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4446 Governance and Economic Growth: Evidence for Ten Asian Countries

Authors: Chiung-Ju Huang

Abstract:

This study utilizes a frequency domain approach over the period of 1996 to 2013 to examine the causal relationship between governance and economic growth in ten Asian countries, which have different levels of democracy; classified as “Free”, “Partly Free”, and “Not Free” countries. The empirical results show that there is no Granger causality running from governance to economic growth in “Not Free” countries and “Partly Free” countries with the exception of Singapore. As for “Free” countries such as South Korea and Taiwan, there is a one-way causality running from governance to economic growth. The findings of this study indicate that policy makers in South Korea, Taiwan, and Singapore could use governance index to improve their predictions of the future economic growth.

Keywords: economic growth, frequency domain, governance, granger causality

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4445 Strategies for Achieving Application of Science in National Development

Authors: Orisakwe Chimuanya Favour Israel

Abstract:

In a world filled with the products of scientific inquiry, scientific literacy has become a necessity for everyone because it is indispensable to achieving technological development of any nation. Everyone needs to use scientific information to make choices that arise every day. Everyone needs to be able to engage intelligently in public discourse and debate about important issues that involves science and technology. And everyone deserves to share in the excitement and personal fulfillment that can come from -understanding and learning about the natural world. No doubt that industrialized countries have, through their control of science and technology education, developed the potential to increase production, and to improve the standard of living of their people. The main thrust of this paper therefore, is to present an overview of science education, strategies for achieving application of science in national development, such as teaching science with the right spirit of inquiry. Also, the paper discussed three research models that can help in national development and suggests the best out of the three which is more realistic for a developing country like ours (Nigeria) to follow for a sustainable national development and finally suggests some key ways of solving problems of development.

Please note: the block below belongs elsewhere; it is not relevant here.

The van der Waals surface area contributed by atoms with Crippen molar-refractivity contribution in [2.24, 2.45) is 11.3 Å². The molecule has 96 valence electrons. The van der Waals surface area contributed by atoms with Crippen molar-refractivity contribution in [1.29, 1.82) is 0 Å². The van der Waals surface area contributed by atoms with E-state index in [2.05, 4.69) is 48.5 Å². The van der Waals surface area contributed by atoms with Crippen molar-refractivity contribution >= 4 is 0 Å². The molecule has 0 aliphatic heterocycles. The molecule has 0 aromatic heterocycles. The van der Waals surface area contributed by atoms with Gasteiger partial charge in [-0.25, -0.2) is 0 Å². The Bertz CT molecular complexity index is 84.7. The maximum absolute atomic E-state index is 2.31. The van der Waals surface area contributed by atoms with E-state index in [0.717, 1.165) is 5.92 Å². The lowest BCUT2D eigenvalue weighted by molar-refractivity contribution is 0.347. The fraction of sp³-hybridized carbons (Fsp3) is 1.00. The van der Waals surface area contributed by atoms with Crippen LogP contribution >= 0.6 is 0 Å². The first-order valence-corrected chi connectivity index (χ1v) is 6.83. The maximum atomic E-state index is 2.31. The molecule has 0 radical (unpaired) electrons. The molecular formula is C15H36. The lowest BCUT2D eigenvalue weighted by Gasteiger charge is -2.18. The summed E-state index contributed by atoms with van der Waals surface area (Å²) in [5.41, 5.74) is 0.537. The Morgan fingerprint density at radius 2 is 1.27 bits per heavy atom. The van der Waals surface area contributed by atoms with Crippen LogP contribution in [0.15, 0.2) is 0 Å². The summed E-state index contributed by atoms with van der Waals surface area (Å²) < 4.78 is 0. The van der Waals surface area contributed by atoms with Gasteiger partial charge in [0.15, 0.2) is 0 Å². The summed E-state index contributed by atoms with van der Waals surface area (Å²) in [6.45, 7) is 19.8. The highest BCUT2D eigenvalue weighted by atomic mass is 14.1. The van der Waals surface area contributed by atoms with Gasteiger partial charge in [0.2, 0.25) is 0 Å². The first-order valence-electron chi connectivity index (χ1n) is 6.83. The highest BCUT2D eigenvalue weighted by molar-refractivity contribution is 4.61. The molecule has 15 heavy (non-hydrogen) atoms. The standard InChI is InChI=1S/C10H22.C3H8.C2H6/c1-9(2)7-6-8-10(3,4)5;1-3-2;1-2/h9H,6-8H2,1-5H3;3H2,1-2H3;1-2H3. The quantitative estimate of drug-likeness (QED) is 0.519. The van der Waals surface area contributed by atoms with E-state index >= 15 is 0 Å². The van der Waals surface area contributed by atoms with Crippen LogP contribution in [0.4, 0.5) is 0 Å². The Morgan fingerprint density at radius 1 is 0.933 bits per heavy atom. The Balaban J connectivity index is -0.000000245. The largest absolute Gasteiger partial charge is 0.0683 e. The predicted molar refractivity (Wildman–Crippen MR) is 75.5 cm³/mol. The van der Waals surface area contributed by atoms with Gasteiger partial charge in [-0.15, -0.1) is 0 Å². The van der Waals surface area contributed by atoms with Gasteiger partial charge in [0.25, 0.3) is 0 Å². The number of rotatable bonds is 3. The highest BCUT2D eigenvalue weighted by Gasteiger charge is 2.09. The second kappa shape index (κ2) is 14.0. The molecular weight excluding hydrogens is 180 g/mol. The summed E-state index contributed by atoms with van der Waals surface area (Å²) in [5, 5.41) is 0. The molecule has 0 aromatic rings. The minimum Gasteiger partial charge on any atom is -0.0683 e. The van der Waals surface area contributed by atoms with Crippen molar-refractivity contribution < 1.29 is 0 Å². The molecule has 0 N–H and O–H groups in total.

Keywords: scientific inquiry, scientific literacy, strategies, sustainable national development

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4444 Artificial Intelligent Tax Simulator to Minimize Tax Liability for Multinational Corporations

Authors: Sean Goltz, Michael Mayo

Abstract:

The purpose of this research is to use Global-Regulation.com database of the world laws, focusing on tax treaties between countries, in order to create an AI-driven tax simulator that will run an AI agent through potential tax scenarios across countries. The AI agent goal is to identify the scenario that will result in minimum tax liability based on tax treaties between countries. The results will be visualized by a three dimensional matrix. This will be an online web application. Multinational corporations are running their business through multiple countries. These countries, in turn, have a tax treaty with many other countries to regulate the payment of taxes on income that is transferred between these countries. As a result, planning the best tax scenario across multiple countries and numerous tax treaties is almost impossible. This research propose to use Global-Regulation.com database of word laws in English (machine translated by Google and Microsoft API’s) in order to create a simulator that will include the information in the tax treaties. Once ready, an AI agent will be sent through the simulator to identify the scenario that will result in minimum tax liability. Identifying the best tax scenario across countries may save multinational corporations, like Google, billions of dollars annually. Given the nature of the raw data and the domain of taxes (i.e., numbers), this is a promising ground to employ artificial intelligence towards a practical and beneficial purpose.

Keywords: taxation, law, multinational, corporation

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4443 Performance of Environmental Efficiency of Energy Iran and Other Middle East Countries

Authors: Bahram Fathi, Mahdi Khodaparast Mashhadi, Masuod Homayounifar

Abstract:

According to 1404 forecasting documentation, among the most fundamental ways of Iran’s success in competition with other regional countries are innovations, efficiency enhancements and domestic productivity. Therefore, in this study, the energy consumption efficiency of Iran and the neighbor countries has been measured in the period between 2007-2012 considering the simultaneous economic activities, CO2 emission, and consumption of energy through data envelopment analysis of undesirable output. The results of the study indicated that the energy efficiency changes in both Iran and the average neighbor countries has been on a descending trend and Iran’s energy efficiency status is not desirable compared to the other countries in the region.

Keywords: energy efficiency, environmental, undesirable output, data envelopment analysis

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4442 International Student Recruitment in Higher Education: A Comparative Study of the Countries in the Middle East

Authors: Ali Arabkheradmand, Enayat A. Shabani, Shabnam Ranjbar Nikkhoo

Abstract:

Historical and ancestral bonds of the countries in the Middle East have led to similarities in culture and context of their societies. In addition, economic resources, such as the oil industry, have generally been an integrative point in the region. Higher education of a country is influenced by different national and international factors and regarding the mentioned bonds, it is inviting to study the development of the countries of the Middle East in higher education and draw some practical implications which can be used in the educational policy-making of the region. This review includes a data analysis on the population of international students in the countries of the Middle East. As its second objective, a review study on the successful countries, that is those which host the highest number of international students and the strategies they have developed to reach this state among the countries of the region has been conducted. Suggestions are made as to the strategies in higher education systems of these countries which could prove useful and practical in the development of internationalization of higher education in the region, specifically with regard to the recruitment of international students.

Keywords: internationalization of higher education, international student recruitment, Middle East countries, educational policy making